The last public project Erwin discussed was the Downtown Revitalization Fund (DRF). The DRF is a micro-grant program meant to assist small businesses and building owners in the downtown make capital improvements. The fund has $700,00 in DRI funding and ten applications are in the process. All applicants were awarded through competitive open call in 2023.

Erwin informed the council that TerraDulce Bakery, located at 1049 Main Street, is furthest along in the application process. The bakery seeks to install outdoor dining. Erwin noted that this would be diagonally across from Pugsley Park:“I’m excited about seeing that [project] completed… and having a lot of action in that part of town.”

Pictured here is the Terra Dulce Bakery on Main Street with an outdoor dining area.

After this, Erwin proceeded to go into the four private DRI projects. First was “Enlighten Peekskill.” This project is a three part public arts initiative, funded by the Hudson Valley Museum of Contemporary Art (HV MOCA) through $500,000 in DRI funding. The three parts of this project are Illuminate Peekskill!, Making Connections Murals, and the Five Elements Murals, which was completed in March 2023.

Illuminate Peekskill! features five sculptures approved for sites between the waterfront and the downtown. The first installation (Wind Farm) is expected in April, with all installations expected to be done by June 2024. “Wind Farm” by Scott Goss and “Illuminate!” by David Farquharson were presented to the council last December

Erwin presented a rendering of “Luminated Rhythm ” by Shagun Singh, a series of panels that will form a lenticular image underneath the overpass of Route 9 along Central Avenue. The image shown was just to depict the structure and the colors shown are not confirmed, said Erwin. “The artist is willing to work with the community about how to populate these panels with images and what they would like to do is find images of traditional dress and attire from all over the world.”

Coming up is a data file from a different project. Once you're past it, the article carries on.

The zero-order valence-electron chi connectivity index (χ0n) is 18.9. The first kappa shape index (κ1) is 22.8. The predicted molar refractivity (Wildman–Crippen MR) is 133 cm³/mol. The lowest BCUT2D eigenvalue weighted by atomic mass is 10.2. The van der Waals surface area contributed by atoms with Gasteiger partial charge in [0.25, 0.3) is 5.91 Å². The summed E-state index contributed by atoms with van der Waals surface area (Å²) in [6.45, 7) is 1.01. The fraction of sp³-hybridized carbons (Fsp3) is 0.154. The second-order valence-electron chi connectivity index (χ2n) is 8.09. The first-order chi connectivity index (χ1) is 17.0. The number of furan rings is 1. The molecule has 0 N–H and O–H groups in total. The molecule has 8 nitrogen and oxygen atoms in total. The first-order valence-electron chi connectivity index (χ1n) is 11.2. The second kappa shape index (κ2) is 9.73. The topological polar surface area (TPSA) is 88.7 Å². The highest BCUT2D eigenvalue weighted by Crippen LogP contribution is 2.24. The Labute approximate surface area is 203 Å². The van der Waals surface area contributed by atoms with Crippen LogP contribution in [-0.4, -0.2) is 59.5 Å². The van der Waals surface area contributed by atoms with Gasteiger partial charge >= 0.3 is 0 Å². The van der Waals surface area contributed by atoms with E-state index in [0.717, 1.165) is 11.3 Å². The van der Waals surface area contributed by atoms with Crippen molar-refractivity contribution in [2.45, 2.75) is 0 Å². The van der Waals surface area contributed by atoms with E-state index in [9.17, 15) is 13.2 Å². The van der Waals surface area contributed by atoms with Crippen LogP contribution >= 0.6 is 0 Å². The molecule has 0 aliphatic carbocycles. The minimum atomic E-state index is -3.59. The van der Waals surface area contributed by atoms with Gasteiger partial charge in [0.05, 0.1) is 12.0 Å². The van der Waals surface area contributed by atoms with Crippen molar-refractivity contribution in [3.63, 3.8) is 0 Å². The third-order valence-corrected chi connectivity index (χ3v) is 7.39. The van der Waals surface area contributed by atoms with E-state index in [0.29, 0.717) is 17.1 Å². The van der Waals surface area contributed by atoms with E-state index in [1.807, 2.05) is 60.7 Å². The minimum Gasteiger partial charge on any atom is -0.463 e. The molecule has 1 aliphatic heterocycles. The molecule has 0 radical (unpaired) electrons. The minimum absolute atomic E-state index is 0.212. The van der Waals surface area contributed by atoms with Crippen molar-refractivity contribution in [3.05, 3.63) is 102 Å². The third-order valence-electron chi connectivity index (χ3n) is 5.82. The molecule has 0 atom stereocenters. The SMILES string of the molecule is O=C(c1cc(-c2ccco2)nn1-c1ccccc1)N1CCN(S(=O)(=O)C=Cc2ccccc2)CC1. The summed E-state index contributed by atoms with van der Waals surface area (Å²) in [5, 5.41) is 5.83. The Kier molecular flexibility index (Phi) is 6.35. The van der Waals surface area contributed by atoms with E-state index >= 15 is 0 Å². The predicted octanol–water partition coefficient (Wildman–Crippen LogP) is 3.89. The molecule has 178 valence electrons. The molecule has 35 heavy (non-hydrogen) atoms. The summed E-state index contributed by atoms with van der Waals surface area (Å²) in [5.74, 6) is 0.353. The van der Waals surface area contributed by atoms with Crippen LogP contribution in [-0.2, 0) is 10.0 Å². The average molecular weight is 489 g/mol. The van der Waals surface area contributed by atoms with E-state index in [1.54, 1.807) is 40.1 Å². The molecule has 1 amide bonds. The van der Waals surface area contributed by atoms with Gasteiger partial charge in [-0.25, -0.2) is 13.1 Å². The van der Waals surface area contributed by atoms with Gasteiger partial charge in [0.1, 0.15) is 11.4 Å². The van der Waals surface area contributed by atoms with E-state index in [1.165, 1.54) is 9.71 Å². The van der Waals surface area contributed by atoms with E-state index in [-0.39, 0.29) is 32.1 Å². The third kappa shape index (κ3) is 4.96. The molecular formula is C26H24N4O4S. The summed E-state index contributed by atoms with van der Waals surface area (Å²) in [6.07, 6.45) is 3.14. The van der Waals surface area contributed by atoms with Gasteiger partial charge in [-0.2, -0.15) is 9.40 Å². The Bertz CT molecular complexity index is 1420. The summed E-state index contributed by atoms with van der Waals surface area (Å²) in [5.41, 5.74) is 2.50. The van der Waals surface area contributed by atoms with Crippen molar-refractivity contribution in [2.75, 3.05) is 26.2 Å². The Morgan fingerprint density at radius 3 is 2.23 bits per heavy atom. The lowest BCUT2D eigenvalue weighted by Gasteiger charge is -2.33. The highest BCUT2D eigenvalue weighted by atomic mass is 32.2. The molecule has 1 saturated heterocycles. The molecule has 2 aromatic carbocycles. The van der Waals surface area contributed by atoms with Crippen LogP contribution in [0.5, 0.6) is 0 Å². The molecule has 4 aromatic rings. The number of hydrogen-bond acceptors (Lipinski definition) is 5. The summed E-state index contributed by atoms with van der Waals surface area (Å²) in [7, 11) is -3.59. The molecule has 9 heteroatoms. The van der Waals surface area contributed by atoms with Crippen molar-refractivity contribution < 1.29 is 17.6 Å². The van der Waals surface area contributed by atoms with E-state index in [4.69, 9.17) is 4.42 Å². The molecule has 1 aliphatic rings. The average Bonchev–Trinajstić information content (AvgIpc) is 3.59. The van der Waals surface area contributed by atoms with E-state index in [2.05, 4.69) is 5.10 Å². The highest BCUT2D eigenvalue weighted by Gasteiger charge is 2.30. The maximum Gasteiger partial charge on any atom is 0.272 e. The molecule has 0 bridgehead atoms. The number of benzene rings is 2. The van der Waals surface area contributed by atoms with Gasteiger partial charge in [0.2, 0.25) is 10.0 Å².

Also shown was “Ol’ Man River” by Robert Brush, which is an illuminated sculpture displaying the lyrics of a Paul Robeson song. The location used for the rendering is the building behind Taco Dive Bar, but Erwin emphasized that location has not been approved and HV MOCA is looking for a very prominent site to display this art piece.

Proposed mural of Ol’ Man River on a building at Hudson and Railroad Avenue.

In addition, Erwin’s presentation featured an image of a map of Peekskill and each sculpture’s location. “These are the sculpture sites. You can see how they form a trail that’s going to really be complimentary with our connectivity work and create incentive for visitors to walk up the hill and discover what Peekskill has to offer.”

Planned locations for the 5 sculptures of “Illuminate Peekskill!”

All Making Connections Murals are expected to be complete by the end of 2024. This project is sponsored by the Peekskill Arts Alliance. Three murals were shown and discussed with the council. The artists responsible for the art are Leonardo Moleiro (side of Bean Runner Cafe building), Mikail Tyutyunik (side of Bruised Apple Bookstore building), and Robert Barthelmes (police station). Erwin stated that all three murals received certificates of appropriateness from the Peekskill Historic Landmarks & Preservation Board and are ready to go.

Moleiro’s mural will go on the side of the Bean Runner building.

A resolution authorizing the city manager to accept the donations of the three Making Connections Murals and enter into a memorandum of understanding with each individual property owner was unanimously approved by the council on Feb. 26.  

Erwin then discussed the $2.6 million received by Paramount Hudson Valley Arts for two projects. The first project, backed by $1 million in DRI funding, will feature exterior and interior renovation to the Paramount Theater (operated by Paramount Hudson Valley Arts), to support performing artists and improve visitor experience. The project will include façade and marquee restoration, new lobby, restrooms and amenities, flexible theater seating, and new lighting and sound equipment. Construction is expected to begin in early 2025.

Paramount Hudson Valley Arts also received $1.6 million in DRI funds for a Multimedia Arts Center.. This project would support rotating artists exhibitions and performance spaces on the ground floor and third floor of the Paramount Theater, as well as featuring a street level artwork display. Construction is also expected to begin in early 2025. Both projects are seeking State Historic Preservation Office and Peekskill Historic Landmarks and Preservation Board approvals.